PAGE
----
Friday, March 29, 2013

Handed Over To Sinners

Good Friday!

I've always struggled with this term.  How is the death of Jesus good?  If He is my Lord and I love Him with all my heart then how can I rejoice in His death?  Even though I recognize the necessity of His death in order to gain life for me, how can I be happy?  How can I call it good?

The fact is it is objectively good even if it doesn't seem so.  The love of our Lord poured out on a cross for sinners is good.  The opportunity to be delivered from sin and inherit eternal life is good.

This Good Friday I am seeing  these events juxtaposed with current events.  Our country is divided over issues of abortion and gay marriage as well as many others.  I must confess to becoming angry with those who want to promote such things.  But why am I angry?  Is it because my Lord is blasphemed?  Possibly.  Or is it because such things are actually bad for the people involved?  Maybe.  Or is it because so much of the world does not see things as I do?  Probably!

It's at this point that I am asking myself how would Jesus respond to these things if He were still here in the flesh?  I cannot see Him spewing the vitriol that has become characteristic of those with a more conservative bent.  Neither can I see Him espousing these changes.

The Church, as the body of Christ, has a responsibility to say and do those things that Jesus says and does.  It is necessary to speak and work in favor of the Good.  Abortion is the killing of infants.  That is not good.  No possible perceived good can outweigh the intentional taking of innocent human life.  Gay marriage is a misnomer.  Marriage was created by God as a means of naturally propagating the race.  Homosexual relations have no way of doing that.  Furthermore, God has not created people to define themselves by their sexual practices- of whatever nature they may be.  We are much more than that.  We are created in the image and likeness of God.  That means that we have reason and will to choose the Good even if it conflicts with our natural desires.  So the Church is right to stand for marriage as God created it and to oppose anything else that attempts to classify itself as marriage.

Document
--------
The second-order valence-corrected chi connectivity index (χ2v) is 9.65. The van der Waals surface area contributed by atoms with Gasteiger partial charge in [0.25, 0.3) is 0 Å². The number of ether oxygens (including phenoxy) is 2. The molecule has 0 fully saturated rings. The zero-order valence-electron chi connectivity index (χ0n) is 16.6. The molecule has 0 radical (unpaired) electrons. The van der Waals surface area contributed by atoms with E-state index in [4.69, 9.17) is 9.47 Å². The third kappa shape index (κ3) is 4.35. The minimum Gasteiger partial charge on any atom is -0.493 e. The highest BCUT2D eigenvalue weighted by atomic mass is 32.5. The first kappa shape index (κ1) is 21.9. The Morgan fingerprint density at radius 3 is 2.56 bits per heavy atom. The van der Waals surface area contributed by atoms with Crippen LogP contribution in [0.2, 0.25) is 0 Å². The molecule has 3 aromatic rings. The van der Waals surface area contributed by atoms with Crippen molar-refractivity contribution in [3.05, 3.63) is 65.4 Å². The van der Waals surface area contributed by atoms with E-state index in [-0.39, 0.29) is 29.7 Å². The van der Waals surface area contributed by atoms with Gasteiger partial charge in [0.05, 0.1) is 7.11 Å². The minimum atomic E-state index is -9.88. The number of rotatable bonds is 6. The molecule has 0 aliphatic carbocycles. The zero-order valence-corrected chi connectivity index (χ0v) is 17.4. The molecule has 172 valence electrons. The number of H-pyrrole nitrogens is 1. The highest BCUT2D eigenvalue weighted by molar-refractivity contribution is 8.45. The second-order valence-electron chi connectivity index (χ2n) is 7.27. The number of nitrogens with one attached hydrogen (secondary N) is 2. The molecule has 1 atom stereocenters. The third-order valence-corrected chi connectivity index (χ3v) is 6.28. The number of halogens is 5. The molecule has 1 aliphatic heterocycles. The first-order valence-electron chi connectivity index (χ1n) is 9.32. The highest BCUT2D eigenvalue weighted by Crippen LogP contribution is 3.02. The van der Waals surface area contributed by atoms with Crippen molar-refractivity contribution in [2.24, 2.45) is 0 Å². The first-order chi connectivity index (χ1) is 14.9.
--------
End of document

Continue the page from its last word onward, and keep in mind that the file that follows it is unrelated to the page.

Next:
But what if the world won't listen?  Then what?

Do we resort to "attacks" to get our point across?  Will the ends justify the means?  Can we claim to stand in the name of Christ when we no longer follow in the actions of Christ?  Good Friday brings perspective to this problem.

In the words of St. Peter, "For to this you have been called, because Christ also suffered for you, leaving you an example, that you should follow in his steps. He committed no sin; no guile was found on his lips. When he was reviled, he did not revile in return; when he suffered, he did not threaten; but he trusted to him who judges justly," (1 Peter 2:21-23).  Jesus was handed over to sinners.  Clearly they were in the wrong and He was right.  But rather than contend for what should be, He remained silent and did not insist on defending His own rights or insuring that His point is made.  He humbles Himself and demonstrates His love.  Was it received?  It does not appear so- at least not in the immediate context.  But His way of love won out in the end.  For the Roman Empire that crucified Him no longer exists, but the Church of Jesus Christ remains.  People all over the world have been impacted by His life, death, and resurrection.  He gains disciples daily over 2,000 years later.  Yes, His way of love triumphs over all other ways.

What do I learn from this?  That our current world is lost and torn by its own insatiable desires.  I have a responsibility to do all I can to point them to our Savior.  But if they will not listen then I must silently allow myself to be misunderstood, maligned, or worst of all, completely ignored.  In this way I walk with my Lord in the way of  His cross and choose love over the need to be seen as right.

This is not easy.  In fact, this, like everything in the Christian life, is impossible.  But as I draw near to the Lord I allow Him to live His life through me and He makes the impossible possible.  And I draw near to Him, among other ways, by patiently enduring trials as He did.  
Today, Good Friday, I hope I will succeed in taking a few more steps along the way of the cross with my Lord.  I hope I will persevere under the weight of a cross and allow a crucifixion like His.  By His help I know that my hope will be realized.

Saturday, January 5, 2013

The Troublemaker

When Herod the king heard this, he was troubled, and all Jerusalem with him.
Matthew 2:3